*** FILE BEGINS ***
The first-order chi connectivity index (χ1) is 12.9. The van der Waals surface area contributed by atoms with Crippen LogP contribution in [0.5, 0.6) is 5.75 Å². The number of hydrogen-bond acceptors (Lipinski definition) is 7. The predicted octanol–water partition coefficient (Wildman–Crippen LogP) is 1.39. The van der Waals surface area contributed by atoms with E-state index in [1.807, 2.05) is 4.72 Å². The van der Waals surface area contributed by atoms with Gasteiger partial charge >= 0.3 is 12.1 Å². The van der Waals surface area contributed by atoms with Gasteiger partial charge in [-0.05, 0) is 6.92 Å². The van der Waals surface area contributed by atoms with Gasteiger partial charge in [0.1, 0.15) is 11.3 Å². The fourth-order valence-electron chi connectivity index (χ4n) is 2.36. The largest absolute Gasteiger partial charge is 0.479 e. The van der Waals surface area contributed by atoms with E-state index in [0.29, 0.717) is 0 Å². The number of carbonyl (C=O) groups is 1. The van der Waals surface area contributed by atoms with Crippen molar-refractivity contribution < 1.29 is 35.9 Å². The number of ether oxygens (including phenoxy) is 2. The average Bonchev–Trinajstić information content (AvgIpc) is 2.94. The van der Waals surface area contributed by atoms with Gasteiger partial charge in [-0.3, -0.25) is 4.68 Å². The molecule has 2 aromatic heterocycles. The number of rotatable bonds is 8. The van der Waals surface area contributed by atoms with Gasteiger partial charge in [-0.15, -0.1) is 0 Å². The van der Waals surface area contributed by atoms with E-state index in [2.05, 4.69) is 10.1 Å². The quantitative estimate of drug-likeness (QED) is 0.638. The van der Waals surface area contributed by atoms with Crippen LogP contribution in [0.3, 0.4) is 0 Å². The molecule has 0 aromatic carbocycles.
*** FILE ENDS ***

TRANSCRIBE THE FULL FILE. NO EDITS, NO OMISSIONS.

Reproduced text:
The first-order chi connectivity index (χ1) is 12.9. The van der Waals surface area contributed by atoms with Crippen LogP contribution in [0.5, 0.6) is 5.75 Å². The number of hydrogen-bond acceptors (Lipinski definition) is 7. The predicted octanol–water partition coefficient (Wildman–Crippen LogP) is 1.39. The van der Waals surface area contributed by atoms with E-state index in [1.807, 2.05) is 4.72 Å². The van der Waals surface area contributed by atoms with Gasteiger partial charge >= 0.3 is 12.1 Å². The van der Waals surface area contributed by atoms with Gasteiger partial charge in [-0.05, 0) is 6.92 Å². The van der Waals surface area contributed by atoms with Gasteiger partial charge in [0.1, 0.15) is 11.3 Å². The fourth-order valence-electron chi connectivity index (χ4n) is 2.36. The largest absolute Gasteiger partial charge is 0.479 e. The van der Waals surface area contributed by atoms with E-state index in [0.29, 0.717) is 0 Å². The number of carbonyl (C=O) groups is 1. The van der Waals surface area contributed by atoms with Crippen molar-refractivity contribution < 1.29 is 35.9 Å². The number of ether oxygens (including phenoxy) is 2. The average Bonchev–Trinajstić information content (AvgIpc) is 2.94. The van der Waals surface area contributed by atoms with Gasteiger partial charge in [-0.3, -0.25) is 4.68 Å². The molecule has 2 aromatic heterocycles. The number of rotatable bonds is 8. The van der Waals surface area contributed by atoms with Gasteiger partial charge in [-0.15, -0.1) is 0 Å². The van der Waals surface area contributed by atoms with E-state index in [2.05, 4.69) is 10.1 Å². The quantitative estimate of drug-likeness (QED) is 0.638. The van der Waals surface area contributed by atoms with Crippen LogP contribution in [0.3, 0.4) is 0 Å². The molecule has 0 aromatic carbocycles.